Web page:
About the cat's eyes and eye injuries
All cats are born completely blind and with their eyes closed. Cats usually do not start to open their eyes until they are about 7-10 days old, sometimes even later. Although all cats are born blind, sight is one of the most important senses for cats. A cat's eyes are built to collect small, tiny amounts of light from its surroundings. This means that the cat's vision is excellent at dusk and they see very well at a distance but not so well at close range.
Have you ever reflected on the fact that your cat's pupils change depending on the light? This is because a cat's pupils dilate to let in as much light as possible and in bright light the pupil contracts like a thin slit.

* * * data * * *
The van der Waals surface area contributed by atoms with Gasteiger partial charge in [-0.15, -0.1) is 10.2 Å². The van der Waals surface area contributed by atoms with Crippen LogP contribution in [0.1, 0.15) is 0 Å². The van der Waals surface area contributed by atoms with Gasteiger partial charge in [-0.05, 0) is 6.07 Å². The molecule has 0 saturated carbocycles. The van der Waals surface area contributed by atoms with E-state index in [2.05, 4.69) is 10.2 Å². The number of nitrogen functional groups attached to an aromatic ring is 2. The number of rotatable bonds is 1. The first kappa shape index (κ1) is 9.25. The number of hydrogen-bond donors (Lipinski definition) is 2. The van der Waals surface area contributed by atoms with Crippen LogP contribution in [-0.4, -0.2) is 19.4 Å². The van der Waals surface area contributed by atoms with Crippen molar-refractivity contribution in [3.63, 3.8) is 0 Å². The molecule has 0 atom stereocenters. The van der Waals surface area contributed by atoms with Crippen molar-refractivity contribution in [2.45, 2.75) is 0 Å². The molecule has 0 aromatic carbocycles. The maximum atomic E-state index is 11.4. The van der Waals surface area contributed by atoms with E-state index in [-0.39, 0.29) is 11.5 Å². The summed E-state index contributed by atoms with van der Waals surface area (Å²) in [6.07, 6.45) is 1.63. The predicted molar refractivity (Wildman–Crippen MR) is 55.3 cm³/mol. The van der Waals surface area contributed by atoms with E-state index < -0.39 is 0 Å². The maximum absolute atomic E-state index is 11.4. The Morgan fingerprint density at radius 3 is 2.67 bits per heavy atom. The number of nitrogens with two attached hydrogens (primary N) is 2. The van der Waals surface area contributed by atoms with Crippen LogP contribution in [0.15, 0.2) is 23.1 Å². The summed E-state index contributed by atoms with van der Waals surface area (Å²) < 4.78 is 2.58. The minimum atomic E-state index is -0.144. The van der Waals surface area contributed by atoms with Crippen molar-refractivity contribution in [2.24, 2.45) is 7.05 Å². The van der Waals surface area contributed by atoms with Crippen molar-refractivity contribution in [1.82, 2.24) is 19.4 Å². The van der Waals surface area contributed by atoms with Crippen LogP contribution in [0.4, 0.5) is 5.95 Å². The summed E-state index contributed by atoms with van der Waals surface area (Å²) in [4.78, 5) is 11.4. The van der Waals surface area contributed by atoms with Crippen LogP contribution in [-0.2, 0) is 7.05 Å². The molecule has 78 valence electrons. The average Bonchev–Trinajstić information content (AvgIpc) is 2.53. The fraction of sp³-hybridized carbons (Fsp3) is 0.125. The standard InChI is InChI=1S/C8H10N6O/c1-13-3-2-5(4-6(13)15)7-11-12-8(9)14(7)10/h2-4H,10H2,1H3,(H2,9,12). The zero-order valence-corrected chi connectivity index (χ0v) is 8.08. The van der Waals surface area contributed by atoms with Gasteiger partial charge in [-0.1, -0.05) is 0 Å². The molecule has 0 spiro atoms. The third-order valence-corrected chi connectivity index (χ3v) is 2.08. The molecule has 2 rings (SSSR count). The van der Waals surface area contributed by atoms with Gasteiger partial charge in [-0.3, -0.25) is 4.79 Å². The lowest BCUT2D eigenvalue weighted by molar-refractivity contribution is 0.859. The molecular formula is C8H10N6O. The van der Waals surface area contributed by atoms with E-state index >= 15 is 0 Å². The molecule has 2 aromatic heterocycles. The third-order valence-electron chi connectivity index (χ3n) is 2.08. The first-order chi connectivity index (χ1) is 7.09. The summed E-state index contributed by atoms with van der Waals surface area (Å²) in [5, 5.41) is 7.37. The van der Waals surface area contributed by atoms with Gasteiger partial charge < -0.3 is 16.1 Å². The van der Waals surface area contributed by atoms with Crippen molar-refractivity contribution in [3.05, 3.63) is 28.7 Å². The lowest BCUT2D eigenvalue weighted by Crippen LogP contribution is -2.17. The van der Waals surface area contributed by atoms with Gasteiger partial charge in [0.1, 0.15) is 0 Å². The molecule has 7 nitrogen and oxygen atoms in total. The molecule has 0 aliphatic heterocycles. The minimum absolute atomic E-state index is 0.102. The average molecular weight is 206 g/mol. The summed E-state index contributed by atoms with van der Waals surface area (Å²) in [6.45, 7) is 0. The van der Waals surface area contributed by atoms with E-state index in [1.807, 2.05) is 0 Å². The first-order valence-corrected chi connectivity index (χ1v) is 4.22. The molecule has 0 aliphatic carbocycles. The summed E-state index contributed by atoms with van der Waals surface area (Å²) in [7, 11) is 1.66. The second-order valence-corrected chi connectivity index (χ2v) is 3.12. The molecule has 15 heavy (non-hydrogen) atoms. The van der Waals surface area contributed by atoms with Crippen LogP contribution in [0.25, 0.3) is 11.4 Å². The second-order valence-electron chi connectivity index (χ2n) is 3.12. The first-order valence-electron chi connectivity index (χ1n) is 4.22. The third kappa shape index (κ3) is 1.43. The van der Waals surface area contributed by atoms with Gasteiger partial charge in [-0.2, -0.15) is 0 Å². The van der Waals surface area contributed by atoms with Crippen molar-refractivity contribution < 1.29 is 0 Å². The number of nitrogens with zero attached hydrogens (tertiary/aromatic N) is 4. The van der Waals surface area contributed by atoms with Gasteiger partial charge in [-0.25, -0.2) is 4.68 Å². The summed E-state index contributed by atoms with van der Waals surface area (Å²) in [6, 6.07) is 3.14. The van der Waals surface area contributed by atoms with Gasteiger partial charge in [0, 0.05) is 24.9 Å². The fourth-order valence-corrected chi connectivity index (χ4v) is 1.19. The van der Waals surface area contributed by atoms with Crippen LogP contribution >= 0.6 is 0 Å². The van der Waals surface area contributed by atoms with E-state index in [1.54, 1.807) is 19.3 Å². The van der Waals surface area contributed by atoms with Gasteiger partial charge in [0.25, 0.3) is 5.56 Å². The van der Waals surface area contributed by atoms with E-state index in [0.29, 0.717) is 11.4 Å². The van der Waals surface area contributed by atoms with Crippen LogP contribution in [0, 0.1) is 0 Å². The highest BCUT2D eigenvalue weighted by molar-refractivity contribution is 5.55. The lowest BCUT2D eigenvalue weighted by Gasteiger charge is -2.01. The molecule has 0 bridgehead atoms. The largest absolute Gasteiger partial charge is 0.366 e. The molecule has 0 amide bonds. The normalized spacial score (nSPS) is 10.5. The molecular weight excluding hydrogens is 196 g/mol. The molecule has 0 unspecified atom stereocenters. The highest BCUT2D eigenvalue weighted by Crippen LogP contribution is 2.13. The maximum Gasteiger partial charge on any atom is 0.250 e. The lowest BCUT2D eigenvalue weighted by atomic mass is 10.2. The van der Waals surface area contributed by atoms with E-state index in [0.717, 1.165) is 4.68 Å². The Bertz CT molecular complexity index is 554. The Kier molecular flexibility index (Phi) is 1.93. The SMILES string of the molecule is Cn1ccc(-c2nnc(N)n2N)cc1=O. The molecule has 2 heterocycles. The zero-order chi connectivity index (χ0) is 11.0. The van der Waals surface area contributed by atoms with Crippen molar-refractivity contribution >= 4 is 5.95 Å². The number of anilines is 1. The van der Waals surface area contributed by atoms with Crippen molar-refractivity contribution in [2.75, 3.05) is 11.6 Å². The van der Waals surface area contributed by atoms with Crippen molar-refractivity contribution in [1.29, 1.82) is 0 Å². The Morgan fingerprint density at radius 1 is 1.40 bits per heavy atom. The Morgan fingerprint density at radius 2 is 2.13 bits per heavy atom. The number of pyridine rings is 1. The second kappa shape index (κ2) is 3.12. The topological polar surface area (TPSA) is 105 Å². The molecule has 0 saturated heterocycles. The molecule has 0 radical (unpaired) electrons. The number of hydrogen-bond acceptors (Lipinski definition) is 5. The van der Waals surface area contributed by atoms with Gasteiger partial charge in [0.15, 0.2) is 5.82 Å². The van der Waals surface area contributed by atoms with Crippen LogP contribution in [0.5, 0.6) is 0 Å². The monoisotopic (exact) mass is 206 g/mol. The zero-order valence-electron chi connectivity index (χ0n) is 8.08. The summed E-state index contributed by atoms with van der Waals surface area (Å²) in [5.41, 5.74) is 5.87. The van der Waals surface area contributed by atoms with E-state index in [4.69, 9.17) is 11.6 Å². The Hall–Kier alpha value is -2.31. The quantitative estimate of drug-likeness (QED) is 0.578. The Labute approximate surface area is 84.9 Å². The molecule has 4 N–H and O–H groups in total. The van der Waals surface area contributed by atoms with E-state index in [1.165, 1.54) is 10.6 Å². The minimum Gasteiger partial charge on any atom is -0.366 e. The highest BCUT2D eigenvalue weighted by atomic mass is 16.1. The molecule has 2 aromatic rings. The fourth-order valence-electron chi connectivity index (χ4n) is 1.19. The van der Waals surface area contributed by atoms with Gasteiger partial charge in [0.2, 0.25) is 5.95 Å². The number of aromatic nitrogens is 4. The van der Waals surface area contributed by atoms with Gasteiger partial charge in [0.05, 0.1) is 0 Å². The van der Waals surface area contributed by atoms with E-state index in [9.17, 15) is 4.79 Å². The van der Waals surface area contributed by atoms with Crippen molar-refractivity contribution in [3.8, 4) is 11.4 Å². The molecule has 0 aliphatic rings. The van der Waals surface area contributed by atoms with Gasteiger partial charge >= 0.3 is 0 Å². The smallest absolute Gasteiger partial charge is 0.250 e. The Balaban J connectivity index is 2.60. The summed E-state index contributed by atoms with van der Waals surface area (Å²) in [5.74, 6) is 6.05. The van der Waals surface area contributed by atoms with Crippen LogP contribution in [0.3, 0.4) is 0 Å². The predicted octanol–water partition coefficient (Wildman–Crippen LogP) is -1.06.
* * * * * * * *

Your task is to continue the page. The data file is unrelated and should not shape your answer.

Since vision is such an important sense for cats, it's easy to understand why eye damage can have a huge negative impact on a cat's life. Eye damage can be caused by many different things, such as grit getting into a cat's eye or, more seriously, a cat's eye being damaged by another cat's claws.
Eye injuries in cats can vary greatly in severity and complexity, but a basic rule is that if you have a cat that is nipping at either one or both eyes, it should always be considered an emergency and you should contact a vet immediately. It can be very difficult to detect damage to a cat's eyes yourself, but the vet can, for example, stain the cat's cornea to detect damage that is otherwise difficult to see. If your cat has an eye injury and you wait to contact a vet, there is a risk that the condition will worsen considerably, with dire consequences and unnecessary pain.
Eye injuries such as these are difficult to prevent, but by keeping a close eye on your cat and paying attention if anything is wrong, you can prevent them.For example, if your cat suddenly blinks its eyes, you can make a big difference by knowing that you need to get your cat to a vet quickly.